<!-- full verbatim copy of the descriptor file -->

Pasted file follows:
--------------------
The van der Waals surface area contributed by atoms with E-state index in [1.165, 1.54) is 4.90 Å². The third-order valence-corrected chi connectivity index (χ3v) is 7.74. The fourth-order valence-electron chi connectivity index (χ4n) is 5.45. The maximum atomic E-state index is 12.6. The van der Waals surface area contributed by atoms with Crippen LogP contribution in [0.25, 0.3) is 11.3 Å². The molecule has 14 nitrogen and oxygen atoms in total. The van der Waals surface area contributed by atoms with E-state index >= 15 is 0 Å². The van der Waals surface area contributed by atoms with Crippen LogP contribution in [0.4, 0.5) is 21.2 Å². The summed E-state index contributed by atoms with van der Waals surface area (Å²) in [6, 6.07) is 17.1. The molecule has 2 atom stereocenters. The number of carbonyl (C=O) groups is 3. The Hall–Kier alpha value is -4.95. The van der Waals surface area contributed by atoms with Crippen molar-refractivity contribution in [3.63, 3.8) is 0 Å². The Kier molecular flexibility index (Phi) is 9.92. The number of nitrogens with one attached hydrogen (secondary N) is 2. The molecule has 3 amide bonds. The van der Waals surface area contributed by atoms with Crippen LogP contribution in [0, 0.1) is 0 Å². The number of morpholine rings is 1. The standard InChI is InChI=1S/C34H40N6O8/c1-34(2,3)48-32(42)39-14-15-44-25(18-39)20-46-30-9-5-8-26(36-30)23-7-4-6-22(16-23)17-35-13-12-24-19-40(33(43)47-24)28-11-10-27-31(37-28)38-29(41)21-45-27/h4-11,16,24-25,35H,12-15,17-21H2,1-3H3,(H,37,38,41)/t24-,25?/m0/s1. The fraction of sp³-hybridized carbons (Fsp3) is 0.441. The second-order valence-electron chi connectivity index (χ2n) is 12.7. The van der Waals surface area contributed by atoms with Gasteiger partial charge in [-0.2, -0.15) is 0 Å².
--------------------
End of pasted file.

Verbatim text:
The van der Waals surface area contributed by atoms with E-state index in [1.165, 1.54) is 4.90 Å². The third-order valence-corrected chi connectivity index (χ3v) is 7.74. The fourth-order valence-electron chi connectivity index (χ4n) is 5.45. The maximum atomic E-state index is 12.6. The van der Waals surface area contributed by atoms with Crippen LogP contribution in [0.25, 0.3) is 11.3 Å². The molecule has 14 nitrogen and oxygen atoms in total. The van der Waals surface area contributed by atoms with E-state index >= 15 is 0 Å². The van der Waals surface area contributed by atoms with Crippen LogP contribution in [0.4, 0.5) is 21.2 Å². The summed E-state index contributed by atoms with van der Waals surface area (Å²) in [6, 6.07) is 17.1. The molecule has 2 atom stereocenters. The number of carbonyl (C=O) groups is 3. The Hall–Kier alpha value is -4.95. The van der Waals surface area contributed by atoms with Crippen molar-refractivity contribution in [3.63, 3.8) is 0 Å². The Kier molecular flexibility index (Phi) is 9.92. The number of nitrogens with one attached hydrogen (secondary N) is 2. The molecule has 3 amide bonds. The van der Waals surface area contributed by atoms with Crippen LogP contribution in [0, 0.1) is 0 Å². The number of morpholine rings is 1. The standard InChI is InChI=1S/C34H40N6O8/c1-34(2,3)48-32(42)39-14-15-44-25(18-39)20-46-30-9-5-8-26(36-30)23-7-4-6-22(16-23)17-35-13-12-24-19-40(33(43)47-24)28-11-10-27-31(37-28)38-29(41)21-45-27/h4-11,16,24-25,35H,12-15,17-21H2,1-3H3,(H,37,38,41)/t24-,25?/m0/s1. The fraction of sp³-hybridized carbons (Fsp3) is 0.441. The second-order valence-electron chi connectivity index (χ2n) is 12.7. The van der Waals surface area contributed by atoms with Gasteiger partial charge in [-0.2, -0.15) is 0 Å².